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Here we'll explore the nexus of legal rulings, Capitol Hill policy-making, technical standards development, and technological innovation that creates -- and will recreate -- the networked world as we know it. Among the topics we'll touch on: intellectual property conflicts, technical architecture and innovation, the evolution of copyright, private vs. public interests in Net policy-making, lobbying and the law, and more.

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June 10, 2004

Incredibly Dumb DRM Tactics - iTunes Example #1

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Posted by Ernest Miller

Gizmodo has a very interesting story of DRM enforcers making it hard for people to play nice (How to Un-DRM your Un-DRM'd iTunes 4.6 Songs):

Now part of the whole shtick with Hymn is that even though it strips the iTunes DRM, it leaves your email address and other unique purchasing information in the protected AAC file, ostensibly to symbolically signify that Hymn users aren't trying to spread their fairly-purchased music files to the whole world, but instead to whatever devices they want. I unlocked mine so that I could be sure to play them after I had reformatted my machine. I'm pretty sure Apple has a method of reauthorizing your computer, but that's a hassle. But now the new version of iTunes has recognized that the DRM-stripped M4P files were purchased from iTMS and is telling me my (reformatted, reinstalled) machine isn't authorized to play them.

So, here we have a DRM stripping program that is deliberately designed to encourage copyright compliance yet still enable fair use. What does Apple do? They deliberately make such stripping programs untenable. Gizmodo has a work around for the short term. Of course, the likely long term solution will be for Hymn to strip all information from DRM'd files so that they can't be blocked this way.

This helps encourage copyright compliance, how?

Comments (10) + TrackBacks (0) | Category: IP Abuse


1. Anonymous Copyfighter on June 10, 2004 3:31 PM writes...

It was actually DeDRMS that introduced that shtick:

"DeDRMS does not remove the UserID, name and email address. The purpose of DeDRMS is to enable Fair Use, not facilitate copyright infringement."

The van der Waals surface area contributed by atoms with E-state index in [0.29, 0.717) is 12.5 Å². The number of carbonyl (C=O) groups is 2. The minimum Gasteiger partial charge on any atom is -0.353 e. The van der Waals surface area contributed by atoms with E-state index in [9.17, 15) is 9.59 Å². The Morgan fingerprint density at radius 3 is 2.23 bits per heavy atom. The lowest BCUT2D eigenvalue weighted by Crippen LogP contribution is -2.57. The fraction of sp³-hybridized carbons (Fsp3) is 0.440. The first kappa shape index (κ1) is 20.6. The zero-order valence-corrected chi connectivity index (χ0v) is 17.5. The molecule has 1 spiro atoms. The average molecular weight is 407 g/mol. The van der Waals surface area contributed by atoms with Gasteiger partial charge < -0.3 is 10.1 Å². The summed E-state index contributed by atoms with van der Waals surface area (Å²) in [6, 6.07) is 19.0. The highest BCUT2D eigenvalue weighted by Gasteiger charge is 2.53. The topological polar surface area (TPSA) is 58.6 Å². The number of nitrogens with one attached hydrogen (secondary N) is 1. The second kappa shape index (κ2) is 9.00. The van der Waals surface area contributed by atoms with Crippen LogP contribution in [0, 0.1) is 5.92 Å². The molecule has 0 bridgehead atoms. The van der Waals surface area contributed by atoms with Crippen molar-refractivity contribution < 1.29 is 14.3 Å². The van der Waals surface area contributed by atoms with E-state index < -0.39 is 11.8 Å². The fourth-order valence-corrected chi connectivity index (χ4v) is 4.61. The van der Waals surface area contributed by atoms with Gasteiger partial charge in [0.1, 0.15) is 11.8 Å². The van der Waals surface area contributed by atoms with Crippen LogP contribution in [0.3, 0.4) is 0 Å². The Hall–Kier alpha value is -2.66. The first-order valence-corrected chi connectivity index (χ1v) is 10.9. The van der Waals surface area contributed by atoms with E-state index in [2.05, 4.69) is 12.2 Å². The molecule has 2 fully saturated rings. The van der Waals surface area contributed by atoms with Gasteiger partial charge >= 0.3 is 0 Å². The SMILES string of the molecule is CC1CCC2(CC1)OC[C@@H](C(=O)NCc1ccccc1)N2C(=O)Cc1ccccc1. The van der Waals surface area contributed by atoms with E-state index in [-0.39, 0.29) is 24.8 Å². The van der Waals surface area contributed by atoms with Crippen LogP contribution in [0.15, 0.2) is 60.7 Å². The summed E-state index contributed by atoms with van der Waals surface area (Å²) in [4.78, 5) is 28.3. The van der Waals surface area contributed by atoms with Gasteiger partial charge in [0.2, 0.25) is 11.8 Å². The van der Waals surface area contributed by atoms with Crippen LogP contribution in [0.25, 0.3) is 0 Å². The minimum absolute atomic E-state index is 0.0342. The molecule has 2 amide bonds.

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2. Ernest Miller on June 10, 2004 3:32 PM writes...

Cool, thanks for the info.

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3. Brad Hutchings on June 10, 2004 4:53 PM writes...

Um, backup your files before hacking them?!?

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4. Brad Hutchings on June 10, 2004 4:54 PM writes...

Sorry, the title of my comment should have been Incredibly dumb DRM circumvention tactics -- iTunes "Customer" Example #1.

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5. justpost on June 10, 2004 6:33 PM writes...


find ~/Music -iname '*.m4[a,p]' -exec perl -pi -e 'BEGIN{$b=0}if(!$b){if(s/geID\x00\x00/DIeg\x00\x00/){$b=1}}' {} ";"

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6. Tommy Lugnuts on June 10, 2004 10:36 PM writes...

I hope Apple doesn't strike back, and then HYMN strikes back, etc.. I for one can tell you this entire event has convinced me to leave my iTMS purchased songs ALONE and AS IS.

Hymn is cool, but losing songs you've bought is rather uncool.

Hopefully Apple will use this event as a shot across the bow instead of an ongoing assault, for a back and forth war may discourage buyers away from the ITMS.

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7. Doug Petrosky on June 11, 2004 2:50 AM writes...

Apple is trying to enforce the DRM scheme they agreed to implement so that they could get the music companies to sell their music online in an inexpensive and convent way. How does this make them the bad guys!

To download music through iTMS you agree to accept the usage limitations that are built into those songs. You knew up front what the rules were and you purchased the music. Why can't you live up to your end of the bargain? What makes you entitled to more than you agreed to. You do all understand that without DRM the music companies would not be selling music online.

Please! if you don't want to comply with iTunes DRM do not download iTunes music! Do no be surprised if some day your hacked files or iTunes it's self stops working on your computer, and don't get mad at Apple when it does! Apple needs to comply with the DRM imposed by the music companies. Consider this little shot fair warning.

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8. Brad Hutchings on June 11, 2004 4:01 AM writes...


But the point is that DRM isn't really effective as copy protection and only serves to tie the iTMS to the iPod and prevent us from using the music we purchase on other players. Now that you are caught up with the Copyfight, we welcome you.

(Um, this was a joke, lest anyone think I received my official Copyfight crack pipe in the mail today.)

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9. DRMfree on June 11, 2004 4:13 AM writes...

Speaking of DRM audio files, a new site just launched with DRM-Free downloadable audiobooks:

Check it out!

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10. Anonymous Copyfighter on June 11, 2004 11:09 AM writes...

Doug Petrosky,

The files don't play in iTunes 4.6. The files play just fine in WinAMP and every other AAC compatible player. The files can even be transferred on P2P networks.

Could you explain how making the files unplayable in iTunes, but not any other player, is enforcing the DRM scheme?

Perhaps you're saying that DRM is about preventing you from using your legally bought music, and not about preventing copyright infringement? I agree.

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